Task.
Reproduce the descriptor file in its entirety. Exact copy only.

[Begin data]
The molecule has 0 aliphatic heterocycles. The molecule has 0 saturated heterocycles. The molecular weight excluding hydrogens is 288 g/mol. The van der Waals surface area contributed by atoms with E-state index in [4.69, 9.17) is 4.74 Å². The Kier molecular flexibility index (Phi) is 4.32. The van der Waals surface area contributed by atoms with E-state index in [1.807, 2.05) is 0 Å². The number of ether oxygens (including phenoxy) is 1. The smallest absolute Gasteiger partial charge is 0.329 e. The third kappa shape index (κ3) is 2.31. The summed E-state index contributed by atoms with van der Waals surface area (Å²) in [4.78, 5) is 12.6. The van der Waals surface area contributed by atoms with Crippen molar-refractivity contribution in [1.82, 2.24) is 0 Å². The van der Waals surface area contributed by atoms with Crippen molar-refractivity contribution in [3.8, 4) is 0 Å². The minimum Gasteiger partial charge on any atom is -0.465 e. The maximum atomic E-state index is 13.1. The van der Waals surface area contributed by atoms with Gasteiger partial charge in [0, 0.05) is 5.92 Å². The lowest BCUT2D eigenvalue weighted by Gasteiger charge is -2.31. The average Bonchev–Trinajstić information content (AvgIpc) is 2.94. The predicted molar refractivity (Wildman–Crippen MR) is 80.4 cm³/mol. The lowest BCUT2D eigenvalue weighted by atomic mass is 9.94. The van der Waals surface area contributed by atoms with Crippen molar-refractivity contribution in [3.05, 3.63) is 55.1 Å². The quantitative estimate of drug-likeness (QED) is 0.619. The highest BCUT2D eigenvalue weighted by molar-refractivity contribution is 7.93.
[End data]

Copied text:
The molecule has 0 aliphatic heterocycles. The molecule has 0 saturated heterocycles. The molecular weight excluding hydrogens is 288 g/mol. The van der Waals surface area contributed by atoms with E-state index in [4.69, 9.17) is 4.74 Å². The Kier molecular flexibility index (Phi) is 4.32. The van der Waals surface area contributed by atoms with E-state index in [1.807, 2.05) is 0 Å². The number of ether oxygens (including phenoxy) is 1. The smallest absolute Gasteiger partial charge is 0.329 e. The third kappa shape index (κ3) is 2.31. The summed E-state index contributed by atoms with van der Waals surface area (Å²) in [4.78, 5) is 12.6. The van der Waals surface area contributed by atoms with Crippen molar-refractivity contribution in [1.82, 2.24) is 0 Å². The van der Waals surface area contributed by atoms with Crippen molar-refractivity contribution in [3.8, 4) is 0 Å². The minimum Gasteiger partial charge on any atom is -0.465 e. The maximum atomic E-state index is 13.1. The van der Waals surface area contributed by atoms with Gasteiger partial charge in [0, 0.05) is 5.92 Å². The lowest BCUT2D eigenvalue weighted by Gasteiger charge is -2.31. The average Bonchev–Trinajstić information content (AvgIpc) is 2.94. The predicted molar refractivity (Wildman–Crippen MR) is 80.4 cm³/mol. The lowest BCUT2D eigenvalue weighted by atomic mass is 9.94. The van der Waals surface area contributed by atoms with Crippen molar-refractivity contribution in [3.05, 3.63) is 55.1 Å². The quantitative estimate of drug-likeness (QED) is 0.619. The highest BCUT2D eigenvalue weighted by molar-refractivity contribution is 7.93.